by Grady Mitchell | “The human spirit yearns for pristine places,” says Roy Henry Vickers. Vickers is one of British Columbia’s most celebrated artists, known worldwide for his vibrant and serene natural landscapes. His paintings have been given as gifts to Bill Clinton and Queen Elizabeth. Around 400,000 visitors annually pass through his Tofino gallery, Eagle Aerie. He’s been named to the Order of BC and the Order of Canada, contributed to our successful Olympic bid, spoken around the world, and been a steadfast advocate for addiction recovery.
Now the beloved painter is celebrating the release of his latest book, Orca Chief, the third in a series of illustrated children’s stories he’s making with writer and historian Robert “Lucky” Budd. The book includes nineteen original illustrations by Vickers. The pair hopes the series will nurture a sense of responsibility in the next generation to stem and hopefully reverse the damage their forebears have caused the environment.
The project began when Vickers learned of a hereditary chief who’d signed a deal with an oil company to allow a pipeline to pass through his clan’s traditional lands. Vickers, who previously had abstained from using his fame as a political platform, felt compelled to speak up. “I was enraged,” he says. “I could not believe that someone whose ancestry came from the land, whose name came from the land, would sell their birthright.”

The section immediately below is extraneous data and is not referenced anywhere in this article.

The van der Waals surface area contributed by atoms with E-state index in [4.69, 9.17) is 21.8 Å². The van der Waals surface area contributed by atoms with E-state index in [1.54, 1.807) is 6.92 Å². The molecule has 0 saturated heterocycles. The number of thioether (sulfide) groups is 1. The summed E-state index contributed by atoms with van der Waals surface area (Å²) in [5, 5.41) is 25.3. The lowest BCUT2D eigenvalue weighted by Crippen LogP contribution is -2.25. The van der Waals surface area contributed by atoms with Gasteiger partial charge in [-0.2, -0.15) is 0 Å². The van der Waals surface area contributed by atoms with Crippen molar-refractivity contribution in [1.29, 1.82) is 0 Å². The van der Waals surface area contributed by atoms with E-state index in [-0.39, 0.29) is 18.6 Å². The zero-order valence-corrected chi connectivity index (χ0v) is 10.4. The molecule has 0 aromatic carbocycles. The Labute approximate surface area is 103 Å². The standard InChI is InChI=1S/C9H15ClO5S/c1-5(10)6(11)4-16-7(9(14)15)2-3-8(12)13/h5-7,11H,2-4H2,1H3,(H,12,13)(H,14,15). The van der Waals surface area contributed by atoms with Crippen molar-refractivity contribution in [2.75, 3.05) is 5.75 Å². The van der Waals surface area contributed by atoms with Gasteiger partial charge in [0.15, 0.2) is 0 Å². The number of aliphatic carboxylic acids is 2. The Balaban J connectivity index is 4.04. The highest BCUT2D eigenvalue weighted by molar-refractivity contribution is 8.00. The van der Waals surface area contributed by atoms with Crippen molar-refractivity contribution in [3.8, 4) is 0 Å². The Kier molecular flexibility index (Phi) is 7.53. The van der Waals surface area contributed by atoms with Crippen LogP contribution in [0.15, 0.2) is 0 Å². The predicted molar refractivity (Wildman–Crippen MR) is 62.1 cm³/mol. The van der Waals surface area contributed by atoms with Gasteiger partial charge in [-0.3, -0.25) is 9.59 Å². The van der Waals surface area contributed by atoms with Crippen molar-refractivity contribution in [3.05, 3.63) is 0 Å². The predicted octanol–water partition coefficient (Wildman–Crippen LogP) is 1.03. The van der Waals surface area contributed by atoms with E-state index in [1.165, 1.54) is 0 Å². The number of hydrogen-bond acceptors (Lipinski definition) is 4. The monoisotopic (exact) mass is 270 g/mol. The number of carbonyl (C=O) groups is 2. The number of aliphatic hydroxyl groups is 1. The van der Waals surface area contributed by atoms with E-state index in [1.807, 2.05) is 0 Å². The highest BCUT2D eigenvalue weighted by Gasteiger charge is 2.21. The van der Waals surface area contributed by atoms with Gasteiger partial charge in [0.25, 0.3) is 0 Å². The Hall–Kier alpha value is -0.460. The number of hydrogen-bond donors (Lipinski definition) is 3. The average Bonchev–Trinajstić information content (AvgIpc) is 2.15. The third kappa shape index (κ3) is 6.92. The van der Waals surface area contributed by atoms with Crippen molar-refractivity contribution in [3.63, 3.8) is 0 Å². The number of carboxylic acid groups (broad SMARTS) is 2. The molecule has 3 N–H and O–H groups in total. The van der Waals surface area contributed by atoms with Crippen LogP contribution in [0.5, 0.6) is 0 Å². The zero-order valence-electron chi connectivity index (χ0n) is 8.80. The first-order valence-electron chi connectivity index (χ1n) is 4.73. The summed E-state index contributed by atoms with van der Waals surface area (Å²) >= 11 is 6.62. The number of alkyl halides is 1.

The first book in the series, Raven Brings The Light, tells the creation story of the sun. The second, Cloudwalker, explains the origins of BC’s three largest rivers, the Skeena, Nass and Stikine, when the titular character accidentally spilled water from the skies across the earth. Orca Chief follows four fishermen as they carelessly ignite the wrath of the legendary master of the ocean. A fourth book, The Flood, is slated for next year.
Each book is based on a tale Vickers was told as a child by elders in his home village of Kitkatla, a small Tsimshian village on the shore of the Skeena River, a few hours west of Prince Rupert. These legends had been passed down for millennia by his ancestors. Vickers revisited the stories as a young man struggling and feeling aimless in Victoria, when he would visit the Royal Museum and listen to recordings gathered by historian Imbert Orchard.
“As I developed as an artist those recordings became part of the way I thought,” he says. “All stories, all legends, the basic teaching is to respect the land, to respect our Mother Earth. We do not own the land. We cannot own our children. Our ancestors are part of the land and one day we will be. You must take care of the land.”
“We have become detached form the land,” he continues. “It’s like a child being separated from its mother.”
Although the main message of the books is environmental, they’re also packed with traditional wisdom across all aspects of life, Roy says. “The old story of peace is, if you work hard everyday of your life to make yourself a better person, you will know happiness,” he explains. “If you work hard everyday to help the old people and those who can’t help themselves in your community, you will know happiness. It all comes down to love.”